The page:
One of the greatest challenges to restoration and resiliency that the UWR Watershed faces is its shape and the resulting fragmentation of unity created by the number of political subdivisions within its borders. They combine to fragment ownership and destroy public and private responsibility. The UWR Watershed is a long, narrow, rural watershed with the population spread out across the landscape. Although the watershed encompasses twenty-seven small towns in twelve different counties, it only encompasses more than 50% of three counties, Chickasaw, Bremer, and Buchanan. The other nine counties have smaller overall percentages of their county in the UWR Watershed and fewer producers from their county within the UWR Watershed boundary. Targeted state and federal watershed grants to SWCDs for traditional watershed projects that would provide financial and technical assistance to help producers implement conservation have been prioritized to higher-profile watersheds in all but two counties, Buchanan and more recently Bremer. As a result, although their land use and conservation decisions greatly impact downstream counties and producers, the landowners who could implement flood prevention and water quality best management practices in ten of the twelve UWR Watershed counties have been virtually ignored. County SWCD resources, including technical assistance and financial incentives in Minnesota and Iowa counties, have primarily been targeted to the producers in the Cedar River, Turkey River or Upper Iowa River watersheds instead.

Buchanan County SWCD is the only county to report having completed HUC 12 watershed projects anywhere in the UWR Watershed. They implemented two projects in Buffalo Creek. (Find project details in any of the impacted HUC 12 Watersheds: Helmer Creek-Buffalo Creek, Nugents Creek-Buffalo Creek, Silver Creek-Buffalo Creek, or Village of Winthrop-Buffalo Creek.) Bremer County recently began a HUC 12 watershed project in Upper Crane Creek. No other SWCDs in the watershed report developing or working on a HUC 12 subwatershed project in the UWR Watershed. Expecting improvements in water quality, flooding or resiliency in a large river system like the UWR Watershed when technical and financial assistance is focused on one or two smaller subwatersheds is unrealistic.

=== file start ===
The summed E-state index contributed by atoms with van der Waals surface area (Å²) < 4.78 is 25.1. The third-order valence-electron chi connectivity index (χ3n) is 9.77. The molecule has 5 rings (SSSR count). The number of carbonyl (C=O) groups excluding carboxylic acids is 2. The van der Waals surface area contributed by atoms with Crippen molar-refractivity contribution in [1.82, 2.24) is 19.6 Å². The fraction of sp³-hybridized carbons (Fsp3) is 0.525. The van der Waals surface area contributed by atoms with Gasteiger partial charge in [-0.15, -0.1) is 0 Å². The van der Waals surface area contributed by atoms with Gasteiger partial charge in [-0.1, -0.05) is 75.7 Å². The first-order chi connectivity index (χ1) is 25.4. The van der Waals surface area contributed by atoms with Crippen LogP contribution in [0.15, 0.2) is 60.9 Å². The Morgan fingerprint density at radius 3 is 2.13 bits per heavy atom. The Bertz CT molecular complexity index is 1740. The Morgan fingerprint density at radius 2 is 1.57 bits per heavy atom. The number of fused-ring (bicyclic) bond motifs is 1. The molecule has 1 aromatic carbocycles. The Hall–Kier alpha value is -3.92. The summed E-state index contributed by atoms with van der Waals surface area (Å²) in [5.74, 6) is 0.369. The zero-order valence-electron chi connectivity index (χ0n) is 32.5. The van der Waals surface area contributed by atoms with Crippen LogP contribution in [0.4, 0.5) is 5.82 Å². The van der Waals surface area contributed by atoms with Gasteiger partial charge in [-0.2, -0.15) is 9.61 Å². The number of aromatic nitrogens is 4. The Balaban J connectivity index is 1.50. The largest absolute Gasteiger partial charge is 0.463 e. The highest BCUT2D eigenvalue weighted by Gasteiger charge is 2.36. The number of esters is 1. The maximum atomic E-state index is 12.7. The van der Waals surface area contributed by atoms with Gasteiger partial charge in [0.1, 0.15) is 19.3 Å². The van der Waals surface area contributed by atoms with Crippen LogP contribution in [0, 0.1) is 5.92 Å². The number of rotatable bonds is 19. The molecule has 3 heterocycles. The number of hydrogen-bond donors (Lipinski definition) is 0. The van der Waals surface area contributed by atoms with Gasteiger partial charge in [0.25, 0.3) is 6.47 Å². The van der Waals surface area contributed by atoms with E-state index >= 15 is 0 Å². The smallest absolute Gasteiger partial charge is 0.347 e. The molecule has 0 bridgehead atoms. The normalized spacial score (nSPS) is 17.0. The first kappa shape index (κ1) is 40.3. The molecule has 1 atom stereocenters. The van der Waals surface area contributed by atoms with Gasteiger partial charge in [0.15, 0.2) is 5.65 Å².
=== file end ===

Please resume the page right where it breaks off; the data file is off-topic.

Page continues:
As a result of the formation of the Upper Wapsi River Watershed Management Authority (WMA), there is ongoing technical and financial assistance being provided to three additional subwatersheds in the UWR Watershed through the Iowa Watershed Approach Project. These projects are occurring in Sand Creek (Buchanan County), Smith Creek-Wapsipnicon (Buchanan County), Dry Creek-Wapsipinicon (Buchanan County) and Nugents Creek-Buffalo Creek (Delaware County)  These projects are made possible through a partnership between the Iowa Economic Development Authority, the Iowa Flood Center, the Upper Wapsi River WMA, Howard County Board of Supervisors, the Buchanan County SWCD, and other participants in the Iowa Watershed Approach Project. These HUC 12 subwatershed projects would not have happened without the formation of the WMA. Therefore, the WMA has already and will continue to provide an opportunity to overcome the challenges presented by the shape and political boundaries associated with the UWR Watershed. The WMA can rally SWCDs within the watershed to adopt county and/or multi-county subwatershed projects and work to secure funding for subwatershed or watershed-wide projects themselves.

UWR Watershed Percentages and Acres by County

County County Acres Watershed Acres in County % County in UWRW % UWRW in County
Howard 302,992.5 59,680.5 19.7% 5.9%
Mitchell 300,387.5 35,268.2 11.7% 3.5%
Chickasaw 323,541.7 193,346 59.8% 19.3%
Floyd 320,710 1,744.8 0.5% 0.2%
Fayette 467,784 111,268 23.8% 11.1%
Bremer 280,980.7 152,404 54.2% 15.2%
Delaware 370,423.8 32,445.1 8.8% 3.2%
Buchanan 366,613.3 244,845 66.8% 24.4%
Black Hawk 366,274.8 43,292.5 11.8% 4.3%
Jones 369,169.7 23,692.1 6.4% 2.4%
Linn 463,548.9 96,504.2 20.8% 9.6%
Mower (MN) 455,010.0 8,345 1.9% 0.9%